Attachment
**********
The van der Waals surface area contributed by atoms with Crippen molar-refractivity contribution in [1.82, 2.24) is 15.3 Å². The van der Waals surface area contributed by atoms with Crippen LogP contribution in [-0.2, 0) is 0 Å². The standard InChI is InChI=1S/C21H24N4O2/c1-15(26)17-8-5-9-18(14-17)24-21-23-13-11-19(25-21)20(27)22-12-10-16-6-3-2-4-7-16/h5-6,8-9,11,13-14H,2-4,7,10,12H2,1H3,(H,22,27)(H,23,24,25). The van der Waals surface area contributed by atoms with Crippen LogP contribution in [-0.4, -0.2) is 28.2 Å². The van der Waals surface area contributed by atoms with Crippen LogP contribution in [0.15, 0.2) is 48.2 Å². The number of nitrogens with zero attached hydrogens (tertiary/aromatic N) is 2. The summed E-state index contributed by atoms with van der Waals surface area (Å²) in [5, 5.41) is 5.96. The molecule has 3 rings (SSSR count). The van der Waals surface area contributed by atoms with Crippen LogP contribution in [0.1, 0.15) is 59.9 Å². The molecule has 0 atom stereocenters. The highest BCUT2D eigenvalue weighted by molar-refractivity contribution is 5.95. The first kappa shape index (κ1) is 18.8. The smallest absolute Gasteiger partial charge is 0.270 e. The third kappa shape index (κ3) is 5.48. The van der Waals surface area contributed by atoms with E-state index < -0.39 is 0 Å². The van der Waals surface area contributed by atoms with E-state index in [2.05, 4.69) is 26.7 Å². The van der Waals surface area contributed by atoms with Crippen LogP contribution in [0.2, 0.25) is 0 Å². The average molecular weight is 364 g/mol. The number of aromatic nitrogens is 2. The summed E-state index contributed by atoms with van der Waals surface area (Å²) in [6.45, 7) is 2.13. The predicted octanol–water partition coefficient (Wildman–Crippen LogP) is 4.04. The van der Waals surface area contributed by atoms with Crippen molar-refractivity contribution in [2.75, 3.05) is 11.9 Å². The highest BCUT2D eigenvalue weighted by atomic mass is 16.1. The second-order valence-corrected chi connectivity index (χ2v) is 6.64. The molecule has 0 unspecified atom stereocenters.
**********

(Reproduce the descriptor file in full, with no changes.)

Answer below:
The van der Waals surface area contributed by atoms with Crippen molar-refractivity contribution in [1.82, 2.24) is 15.3 Å². The van der Waals surface area contributed by atoms with Crippen LogP contribution in [-0.2, 0) is 0 Å². The standard InChI is InChI=1S/C21H24N4O2/c1-15(26)17-8-5-9-18(14-17)24-21-23-13-11-19(25-21)20(27)22-12-10-16-6-3-2-4-7-16/h5-6,8-9,11,13-14H,2-4,7,10,12H2,1H3,(H,22,27)(H,23,24,25). The van der Waals surface area contributed by atoms with Crippen LogP contribution in [-0.4, -0.2) is 28.2 Å². The van der Waals surface area contributed by atoms with Crippen LogP contribution in [0.15, 0.2) is 48.2 Å². The number of nitrogens with zero attached hydrogens (tertiary/aromatic N) is 2. The summed E-state index contributed by atoms with van der Waals surface area (Å²) in [5, 5.41) is 5.96. The molecule has 3 rings (SSSR count). The van der Waals surface area contributed by atoms with Crippen LogP contribution in [0.1, 0.15) is 59.9 Å². The molecule has 0 atom stereocenters. The highest BCUT2D eigenvalue weighted by molar-refractivity contribution is 5.95. The first kappa shape index (κ1) is 18.8. The smallest absolute Gasteiger partial charge is 0.270 e. The third kappa shape index (κ3) is 5.48. The van der Waals surface area contributed by atoms with E-state index < -0.39 is 0 Å². The van der Waals surface area contributed by atoms with E-state index in [2.05, 4.69) is 26.7 Å². The van der Waals surface area contributed by atoms with Crippen LogP contribution in [0.2, 0.25) is 0 Å². The average molecular weight is 364 g/mol. The number of aromatic nitrogens is 2. The summed E-state index contributed by atoms with van der Waals surface area (Å²) in [6.45, 7) is 2.13. The predicted octanol–water partition coefficient (Wildman–Crippen LogP) is 4.04. The van der Waals surface area contributed by atoms with Crippen molar-refractivity contribution in [2.75, 3.05) is 11.9 Å². The highest BCUT2D eigenvalue weighted by atomic mass is 16.1. The second-order valence-corrected chi connectivity index (χ2v) is 6.64. The molecule has 0 unspecified atom stereocenters.